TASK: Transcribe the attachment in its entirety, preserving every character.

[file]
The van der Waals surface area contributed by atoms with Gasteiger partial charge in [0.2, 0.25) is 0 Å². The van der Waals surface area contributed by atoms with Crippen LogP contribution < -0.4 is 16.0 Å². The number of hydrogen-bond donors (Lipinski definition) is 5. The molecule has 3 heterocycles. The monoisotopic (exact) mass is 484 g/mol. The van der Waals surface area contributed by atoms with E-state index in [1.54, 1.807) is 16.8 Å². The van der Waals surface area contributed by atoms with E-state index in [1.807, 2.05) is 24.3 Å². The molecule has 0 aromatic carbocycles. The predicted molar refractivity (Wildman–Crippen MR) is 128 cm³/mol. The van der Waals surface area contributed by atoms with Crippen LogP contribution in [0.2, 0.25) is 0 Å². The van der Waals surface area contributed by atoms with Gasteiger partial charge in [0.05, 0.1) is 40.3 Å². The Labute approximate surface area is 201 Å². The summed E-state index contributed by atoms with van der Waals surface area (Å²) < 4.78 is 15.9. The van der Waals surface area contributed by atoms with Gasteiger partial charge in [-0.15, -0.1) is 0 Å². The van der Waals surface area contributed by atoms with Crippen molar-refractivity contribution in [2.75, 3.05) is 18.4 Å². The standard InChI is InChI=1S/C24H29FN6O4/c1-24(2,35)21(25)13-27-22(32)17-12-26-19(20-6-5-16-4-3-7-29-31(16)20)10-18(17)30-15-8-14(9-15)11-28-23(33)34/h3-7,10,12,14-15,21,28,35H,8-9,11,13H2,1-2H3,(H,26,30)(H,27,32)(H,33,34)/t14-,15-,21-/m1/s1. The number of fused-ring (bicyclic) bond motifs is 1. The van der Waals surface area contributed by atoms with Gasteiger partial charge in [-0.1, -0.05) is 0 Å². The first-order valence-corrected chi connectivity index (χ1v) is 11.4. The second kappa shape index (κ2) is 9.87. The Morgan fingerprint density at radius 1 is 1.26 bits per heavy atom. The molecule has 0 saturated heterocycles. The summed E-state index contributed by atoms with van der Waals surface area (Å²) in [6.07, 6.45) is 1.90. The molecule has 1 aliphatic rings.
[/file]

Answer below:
The van der Waals surface area contributed by atoms with Gasteiger partial charge in [0.2, 0.25) is 0 Å². The van der Waals surface area contributed by atoms with Crippen LogP contribution < -0.4 is 16.0 Å². The number of hydrogen-bond donors (Lipinski definition) is 5. The molecule has 3 heterocycles. The monoisotopic (exact) mass is 484 g/mol. The van der Waals surface area contributed by atoms with E-state index in [1.54, 1.807) is 16.8 Å². The van der Waals surface area contributed by atoms with E-state index in [1.807, 2.05) is 24.3 Å². The molecule has 0 aromatic carbocycles. The predicted molar refractivity (Wildman–Crippen MR) is 128 cm³/mol. The van der Waals surface area contributed by atoms with Crippen LogP contribution in [0.2, 0.25) is 0 Å². The van der Waals surface area contributed by atoms with Gasteiger partial charge in [0.05, 0.1) is 40.3 Å². The Labute approximate surface area is 201 Å². The summed E-state index contributed by atoms with van der Waals surface area (Å²) < 4.78 is 15.9. The van der Waals surface area contributed by atoms with Gasteiger partial charge in [-0.15, -0.1) is 0 Å². The van der Waals surface area contributed by atoms with Crippen molar-refractivity contribution in [2.75, 3.05) is 18.4 Å². The standard InChI is InChI=1S/C24H29FN6O4/c1-24(2,35)21(25)13-27-22(32)17-12-26-19(20-6-5-16-4-3-7-29-31(16)20)10-18(17)30-15-8-14(9-15)11-28-23(33)34/h3-7,10,12,14-15,21,28,35H,8-9,11,13H2,1-2H3,(H,26,30)(H,27,32)(H,33,34)/t14-,15-,21-/m1/s1. The number of fused-ring (bicyclic) bond motifs is 1. The van der Waals surface area contributed by atoms with Gasteiger partial charge in [-0.1, -0.05) is 0 Å². The first-order valence-corrected chi connectivity index (χ1v) is 11.4. The second kappa shape index (κ2) is 9.87. The Morgan fingerprint density at radius 1 is 1.26 bits per heavy atom. The molecule has 0 saturated heterocycles. The summed E-state index contributed by atoms with van der Waals surface area (Å²) in [6.07, 6.45) is 1.90. The molecule has 1 aliphatic rings.